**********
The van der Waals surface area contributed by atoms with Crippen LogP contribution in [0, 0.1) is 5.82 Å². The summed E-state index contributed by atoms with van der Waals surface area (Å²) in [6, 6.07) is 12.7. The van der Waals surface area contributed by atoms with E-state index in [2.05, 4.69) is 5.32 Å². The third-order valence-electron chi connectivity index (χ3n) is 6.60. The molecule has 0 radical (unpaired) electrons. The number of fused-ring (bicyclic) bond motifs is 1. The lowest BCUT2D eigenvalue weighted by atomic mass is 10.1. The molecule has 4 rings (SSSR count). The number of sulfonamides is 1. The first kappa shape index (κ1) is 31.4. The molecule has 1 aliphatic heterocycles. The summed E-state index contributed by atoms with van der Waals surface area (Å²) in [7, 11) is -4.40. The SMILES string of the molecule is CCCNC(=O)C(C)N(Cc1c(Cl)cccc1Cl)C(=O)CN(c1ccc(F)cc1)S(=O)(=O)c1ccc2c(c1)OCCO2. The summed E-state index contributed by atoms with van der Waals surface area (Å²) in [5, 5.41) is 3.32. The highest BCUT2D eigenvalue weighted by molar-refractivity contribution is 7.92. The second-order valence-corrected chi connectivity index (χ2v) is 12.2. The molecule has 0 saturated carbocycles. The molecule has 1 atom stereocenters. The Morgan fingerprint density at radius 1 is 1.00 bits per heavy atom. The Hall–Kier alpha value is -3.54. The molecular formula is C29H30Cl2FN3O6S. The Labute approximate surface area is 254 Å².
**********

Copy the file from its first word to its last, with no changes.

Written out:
The van der Waals surface area contributed by atoms with Crippen LogP contribution in [0, 0.1) is 5.82 Å². The summed E-state index contributed by atoms with van der Waals surface area (Å²) in [6, 6.07) is 12.7. The van der Waals surface area contributed by atoms with E-state index in [2.05, 4.69) is 5.32 Å². The third-order valence-electron chi connectivity index (χ3n) is 6.60. The molecule has 0 radical (unpaired) electrons. The number of fused-ring (bicyclic) bond motifs is 1. The lowest BCUT2D eigenvalue weighted by atomic mass is 10.1. The molecule has 4 rings (SSSR count). The number of sulfonamides is 1. The first kappa shape index (κ1) is 31.4. The molecule has 1 aliphatic heterocycles. The summed E-state index contributed by atoms with van der Waals surface area (Å²) in [7, 11) is -4.40. The SMILES string of the molecule is CCCNC(=O)C(C)N(Cc1c(Cl)cccc1Cl)C(=O)CN(c1ccc(F)cc1)S(=O)(=O)c1ccc2c(c1)OCCO2. The summed E-state index contributed by atoms with van der Waals surface area (Å²) in [5, 5.41) is 3.32. The highest BCUT2D eigenvalue weighted by molar-refractivity contribution is 7.92. The second-order valence-corrected chi connectivity index (χ2v) is 12.2. The molecule has 0 saturated carbocycles. The molecule has 1 atom stereocenters. The Morgan fingerprint density at radius 1 is 1.00 bits per heavy atom. The Hall–Kier alpha value is -3.54. The molecular formula is C29H30Cl2FN3O6S. The Labute approximate surface area is 254 Å².